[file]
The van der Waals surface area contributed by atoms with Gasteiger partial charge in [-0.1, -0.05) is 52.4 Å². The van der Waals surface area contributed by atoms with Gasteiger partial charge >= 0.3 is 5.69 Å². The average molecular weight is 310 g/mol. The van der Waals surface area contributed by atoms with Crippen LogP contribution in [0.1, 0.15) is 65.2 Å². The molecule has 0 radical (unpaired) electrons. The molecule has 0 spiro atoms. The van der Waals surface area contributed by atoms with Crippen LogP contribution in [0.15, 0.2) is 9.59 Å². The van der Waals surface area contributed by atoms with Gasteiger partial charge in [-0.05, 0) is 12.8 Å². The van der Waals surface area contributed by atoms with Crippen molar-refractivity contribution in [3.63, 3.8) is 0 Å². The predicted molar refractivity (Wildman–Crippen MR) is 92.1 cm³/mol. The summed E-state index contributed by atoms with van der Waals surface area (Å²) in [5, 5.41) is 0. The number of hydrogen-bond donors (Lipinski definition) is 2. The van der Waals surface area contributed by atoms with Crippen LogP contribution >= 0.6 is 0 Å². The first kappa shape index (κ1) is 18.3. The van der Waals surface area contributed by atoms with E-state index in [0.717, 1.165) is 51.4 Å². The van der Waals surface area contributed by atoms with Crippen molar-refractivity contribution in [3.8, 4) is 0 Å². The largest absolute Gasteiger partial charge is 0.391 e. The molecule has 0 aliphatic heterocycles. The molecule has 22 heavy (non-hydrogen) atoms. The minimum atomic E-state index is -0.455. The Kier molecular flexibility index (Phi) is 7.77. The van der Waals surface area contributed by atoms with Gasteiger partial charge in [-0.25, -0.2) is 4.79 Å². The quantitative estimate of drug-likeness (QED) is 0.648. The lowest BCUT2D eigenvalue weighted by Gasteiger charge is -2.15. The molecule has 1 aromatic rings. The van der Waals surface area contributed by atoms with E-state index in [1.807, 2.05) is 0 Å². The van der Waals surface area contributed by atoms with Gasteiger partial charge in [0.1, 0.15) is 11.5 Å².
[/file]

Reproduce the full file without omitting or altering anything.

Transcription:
The van der Waals surface area contributed by atoms with Gasteiger partial charge in [-0.1, -0.05) is 52.4 Å². The van der Waals surface area contributed by atoms with Gasteiger partial charge >= 0.3 is 5.69 Å². The average molecular weight is 310 g/mol. The van der Waals surface area contributed by atoms with Crippen LogP contribution in [0.1, 0.15) is 65.2 Å². The molecule has 0 radical (unpaired) electrons. The molecule has 0 spiro atoms. The van der Waals surface area contributed by atoms with Crippen LogP contribution in [0.15, 0.2) is 9.59 Å². The van der Waals surface area contributed by atoms with Gasteiger partial charge in [-0.05, 0) is 12.8 Å². The van der Waals surface area contributed by atoms with Crippen molar-refractivity contribution in [3.63, 3.8) is 0 Å². The predicted molar refractivity (Wildman–Crippen MR) is 92.1 cm³/mol. The summed E-state index contributed by atoms with van der Waals surface area (Å²) in [5, 5.41) is 0. The number of hydrogen-bond donors (Lipinski definition) is 2. The van der Waals surface area contributed by atoms with Crippen LogP contribution >= 0.6 is 0 Å². The first kappa shape index (κ1) is 18.3. The van der Waals surface area contributed by atoms with E-state index in [0.717, 1.165) is 51.4 Å². The van der Waals surface area contributed by atoms with Crippen molar-refractivity contribution in [3.8, 4) is 0 Å². The largest absolute Gasteiger partial charge is 0.391 e. The molecule has 0 aliphatic heterocycles. The molecule has 22 heavy (non-hydrogen) atoms. The minimum atomic E-state index is -0.455. The Kier molecular flexibility index (Phi) is 7.77. The van der Waals surface area contributed by atoms with Gasteiger partial charge in [-0.25, -0.2) is 4.79 Å². The quantitative estimate of drug-likeness (QED) is 0.648. The lowest BCUT2D eigenvalue weighted by Gasteiger charge is -2.15. The molecule has 1 aromatic rings. The van der Waals surface area contributed by atoms with E-state index in [1.807, 2.05) is 0 Å². The van der Waals surface area contributed by atoms with Gasteiger partial charge in [0.1, 0.15) is 11.5 Å².